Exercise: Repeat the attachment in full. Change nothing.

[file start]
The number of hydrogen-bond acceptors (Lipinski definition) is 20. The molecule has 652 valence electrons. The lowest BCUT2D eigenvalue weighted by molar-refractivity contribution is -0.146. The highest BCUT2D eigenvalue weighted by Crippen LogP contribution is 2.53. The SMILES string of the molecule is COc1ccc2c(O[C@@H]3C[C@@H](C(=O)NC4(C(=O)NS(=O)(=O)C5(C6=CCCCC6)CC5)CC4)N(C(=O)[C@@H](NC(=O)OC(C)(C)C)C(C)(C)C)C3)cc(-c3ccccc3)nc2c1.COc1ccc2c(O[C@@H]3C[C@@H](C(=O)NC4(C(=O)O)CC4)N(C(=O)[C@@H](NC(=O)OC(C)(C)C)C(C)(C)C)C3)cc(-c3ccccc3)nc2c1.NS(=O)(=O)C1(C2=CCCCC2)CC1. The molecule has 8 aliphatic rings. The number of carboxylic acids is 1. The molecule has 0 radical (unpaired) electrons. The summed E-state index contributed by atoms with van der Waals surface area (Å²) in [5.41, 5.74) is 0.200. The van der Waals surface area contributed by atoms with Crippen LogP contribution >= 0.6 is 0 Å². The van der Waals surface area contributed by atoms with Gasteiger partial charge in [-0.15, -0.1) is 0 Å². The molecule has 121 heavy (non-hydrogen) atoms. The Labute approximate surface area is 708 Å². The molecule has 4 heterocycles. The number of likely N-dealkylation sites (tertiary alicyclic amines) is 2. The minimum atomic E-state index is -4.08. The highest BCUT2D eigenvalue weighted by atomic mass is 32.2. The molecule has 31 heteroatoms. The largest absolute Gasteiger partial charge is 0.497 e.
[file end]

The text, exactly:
The number of hydrogen-bond acceptors (Lipinski definition) is 20. The molecule has 652 valence electrons. The lowest BCUT2D eigenvalue weighted by molar-refractivity contribution is -0.146. The highest BCUT2D eigenvalue weighted by Crippen LogP contribution is 2.53. The SMILES string of the molecule is COc1ccc2c(O[C@@H]3C[C@@H](C(=O)NC4(C(=O)NS(=O)(=O)C5(C6=CCCCC6)CC5)CC4)N(C(=O)[C@@H](NC(=O)OC(C)(C)C)C(C)(C)C)C3)cc(-c3ccccc3)nc2c1.COc1ccc2c(O[C@@H]3C[C@@H](C(=O)NC4(C(=O)O)CC4)N(C(=O)[C@@H](NC(=O)OC(C)(C)C)C(C)(C)C)C3)cc(-c3ccccc3)nc2c1.NS(=O)(=O)C1(C2=CCCCC2)CC1. The molecule has 8 aliphatic rings. The number of carboxylic acids is 1. The molecule has 0 radical (unpaired) electrons. The summed E-state index contributed by atoms with van der Waals surface area (Å²) in [5.41, 5.74) is 0.200. The van der Waals surface area contributed by atoms with Crippen LogP contribution >= 0.6 is 0 Å². The van der Waals surface area contributed by atoms with Gasteiger partial charge in [-0.15, -0.1) is 0 Å². The molecule has 121 heavy (non-hydrogen) atoms. The Labute approximate surface area is 708 Å². The molecule has 4 heterocycles. The number of likely N-dealkylation sites (tertiary alicyclic amines) is 2. The minimum atomic E-state index is -4.08. The highest BCUT2D eigenvalue weighted by atomic mass is 32.2. The molecule has 31 heteroatoms. The largest absolute Gasteiger partial charge is 0.497 e.